The winning streak hasn't come against the best of teams--crappy interleague foes like the Cubs, Pirates and Nationals, and this week, the Sox will face a real test at home in an interleague match-up the Atlanta Braves, a bonafide first place team. Are the Sox for real? Are they putting it all together the way we expected when we saw the group of players that assembled for spring training?

The next three games, before another weekend dance with the cupcake North Siders, should tell us how much work there is left to do.

The Sox are back (?)

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The White Sox have won seven of nine games behind improved pitching and some lively hitting from Carlos Quentin and others. Good signs of things to come? Maybe...

The Sox pitching staff was impressive against the Cubs over the weekend, but the Cubs have been pretty woeful of late. This week, they beat up Pittsburgh, but everybody does that (well, except for the Cubs).

More promising is that CQ has been pounding the ball recently, and while Gordon Beckham continues to disappoint and Mark Teahen is injured, it's Quentin's role in the line-up that is most significant for the Sox in taking more advantage of stellar seasons thus far from Alex Rios and Paul Konerko. If the meat of the line-up is getting on base and driving in runs, that should be enough for Sox pitchers like Mark Buehrle and Gavin Floyd, each of whom looked good in their last outing. And, amazingly, Freddy Garcia is still vexing everyone.

Unfortunately, Jake Peavy continues to be a source of stress, annoyance and disappointment. The dreaded "shoulder problems" issue has come up, for now only pushing back a start, but we'll see. Peavy actually has tried hard through a tough season to contribute to team unity and motivation, but the Sox need his arm, not his coaching abilities.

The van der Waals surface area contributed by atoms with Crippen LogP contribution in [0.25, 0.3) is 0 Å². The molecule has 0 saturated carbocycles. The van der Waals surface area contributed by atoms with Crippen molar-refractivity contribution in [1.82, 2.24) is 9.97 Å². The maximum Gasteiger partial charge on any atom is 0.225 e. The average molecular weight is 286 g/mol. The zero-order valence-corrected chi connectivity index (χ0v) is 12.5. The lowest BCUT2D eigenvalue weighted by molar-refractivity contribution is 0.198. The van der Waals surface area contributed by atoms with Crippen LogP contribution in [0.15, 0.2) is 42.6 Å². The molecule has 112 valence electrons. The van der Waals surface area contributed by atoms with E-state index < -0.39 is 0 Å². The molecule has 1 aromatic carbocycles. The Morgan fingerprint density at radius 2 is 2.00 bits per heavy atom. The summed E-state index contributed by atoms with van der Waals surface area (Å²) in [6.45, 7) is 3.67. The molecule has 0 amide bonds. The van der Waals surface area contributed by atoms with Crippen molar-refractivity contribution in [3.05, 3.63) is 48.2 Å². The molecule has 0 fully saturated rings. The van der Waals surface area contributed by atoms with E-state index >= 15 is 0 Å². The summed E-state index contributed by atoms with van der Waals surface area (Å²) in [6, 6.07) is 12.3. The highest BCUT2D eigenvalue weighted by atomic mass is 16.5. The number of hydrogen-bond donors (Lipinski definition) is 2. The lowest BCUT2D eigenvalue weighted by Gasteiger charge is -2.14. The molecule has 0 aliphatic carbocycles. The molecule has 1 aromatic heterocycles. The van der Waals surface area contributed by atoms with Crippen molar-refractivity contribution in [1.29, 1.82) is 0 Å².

Meanwhile, a winning streak and some good vibes could go a long way toward mitigating the supposed tension between GM Kenny Williams and manager Ozzie Guillen. There have been almost daily reports about how the two don't need to get along to win, or that they actually do get along--whatever... Just win, baby.

Lilly no-no? Not

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The only trouble with a Cubs pitcher and a Sox pitcher building toward a no-hitter on the same day is that they were doing it against each other. When neither Ted Lilly nor Gavin Floyd had given up a hit through six innings of Sunday night's crosstown series closer at Wrigley, I was not necessarily too surprised. Both of them had been down this road before. Having said that, my money was on Gavin Floyd to go longer with his no-hit bid. I figured Lilly had been too star-crossed recently and still maybe wasn't 100% after his injury. I didn't think either of them would actually get the darn thing.

But, Floyd lost his no-hit bid after 6-2/3, but Lilly went into high gear, holding on until the 9th, when Ozzie Guillen's deployment of Juan Pierre as a pinch-hitter had base hit--any kind of basehit-written all over it. A basehit was what he got, and though Carlos Marmol nearly gave away Lilly's fine effort by walking two (one intentionally) and balking, Lilly at least got the one thing the Cubs line-up has been too stingy to give him lately--a win.

The Cubs' 1-0 victory saved them from being the victoms of a crosstown sweep. And what do you know, the Stanley Cup made an appearance...

Missed opportunity